When I think of San Diego, CA, I immediately think of Marcellus Wallace and his tight knit crew and their creative vinyl nights. From library music to almost impossible to find out of print soundtracks to Hip Hop, Funk, Soul, and beyond, their collective has been standing out for more than a minute by doing something no one else is. That’s what struck me with today’s feature, The Sure Fire Soul Ensemble. I’d hazard a guess, but there aren’t too many outfits branding themselves ‘heavy cinematic soul” bands in San Diego, let alone any other place. That’s a very specific niche and sound, and from what we’re hearing so far, these guys have it on lock. Led by the talented and multi-instrumentalist Tim Felton, who plays the Hammond, Farfisa, Wurlitzer, Shakere and Woodblock for starters, this seven piece includes Chris Lea on sax (baritone and alto), Matthew LaBarber on bass, Pete Williams on drums, Kiko Cornejo Jr. on congas and tamborine, Nicholas Costa on guitar, and Bill Caballero on trumpet and flugelhorn. That’s right, flugelhorn. Talk about adding some real cinematic elements in. These players aren’t fooling around. If it’s good enough for Freddie Hubbard and Lee Morgan, it’s good enough for The Sure Fire Soul Ensemble. These guys had me at organ and flugelhorn, but seriously, their music is top notch.
Their first single on Timeless Takeover contains two instrumentals: “Layin’ Low” b/w “IB Struttin’ “. The A-Side, “Layin’ Low”, has Afrobeat and Latin undertones with a wicked bass line from Matthew LaBarber throughout. Funky and catchy, this is exactly what we champion here at Flea Market Funk. Stylewise, TSFSE combines the old sounds of a Meters or Isaac Hayes and add the newer flair of guys like Menehan Street Band or Adrian Younge to their sound. A bit of the old meets the new if you will. The cinema soundtrack mood is there, and it’s captured perfectly on this side. Slight build ups lead to great horn sections while the guitar, drum and percussion work together to create a soundtrack for some film that needs a soundtrack. “IB Struttin’ ” is a downtempo scorcher al la the Meters featuring some cool organ, a great guitar part, and a saxophone solo that would be comfortable at home in a Quincy Jones type soundtrack. Atmospheric, funky, and the moody is the vibe TSFSE give off. If you are a fan of the organ (and we know you are), some gritty Funk, and beautiful original soundtracks, these guys are for you. Catch them playing live in Southern California and on vinyl at a good record store near you.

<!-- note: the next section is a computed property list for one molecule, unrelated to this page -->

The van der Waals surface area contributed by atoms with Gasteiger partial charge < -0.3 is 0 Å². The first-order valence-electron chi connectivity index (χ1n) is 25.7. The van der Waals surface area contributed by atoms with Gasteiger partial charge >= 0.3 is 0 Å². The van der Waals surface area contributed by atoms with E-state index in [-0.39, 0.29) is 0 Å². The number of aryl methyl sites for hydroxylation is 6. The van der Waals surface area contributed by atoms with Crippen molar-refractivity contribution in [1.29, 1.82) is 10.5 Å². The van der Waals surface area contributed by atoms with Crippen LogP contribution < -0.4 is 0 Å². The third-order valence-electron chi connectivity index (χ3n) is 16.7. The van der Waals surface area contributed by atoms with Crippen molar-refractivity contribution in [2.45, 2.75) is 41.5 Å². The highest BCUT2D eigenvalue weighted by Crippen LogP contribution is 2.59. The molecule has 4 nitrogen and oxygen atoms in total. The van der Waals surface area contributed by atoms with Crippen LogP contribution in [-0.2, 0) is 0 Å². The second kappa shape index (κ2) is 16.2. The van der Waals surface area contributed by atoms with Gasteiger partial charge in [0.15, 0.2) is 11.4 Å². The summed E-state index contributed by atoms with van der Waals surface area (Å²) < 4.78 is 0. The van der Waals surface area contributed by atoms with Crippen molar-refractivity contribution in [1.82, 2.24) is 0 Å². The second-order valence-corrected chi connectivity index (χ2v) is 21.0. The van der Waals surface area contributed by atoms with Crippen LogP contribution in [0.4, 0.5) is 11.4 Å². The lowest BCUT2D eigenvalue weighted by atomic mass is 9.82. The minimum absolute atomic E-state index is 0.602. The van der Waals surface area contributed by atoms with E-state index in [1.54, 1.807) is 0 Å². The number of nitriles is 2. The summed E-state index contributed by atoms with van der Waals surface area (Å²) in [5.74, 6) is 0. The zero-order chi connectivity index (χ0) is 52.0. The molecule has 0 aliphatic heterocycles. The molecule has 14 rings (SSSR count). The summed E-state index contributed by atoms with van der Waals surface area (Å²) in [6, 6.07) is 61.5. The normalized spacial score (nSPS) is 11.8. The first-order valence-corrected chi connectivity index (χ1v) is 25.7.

Like the band on Facebook.
Get the 45 here.
Sure Fire Soul Ensemble play “Passing Clouds” Live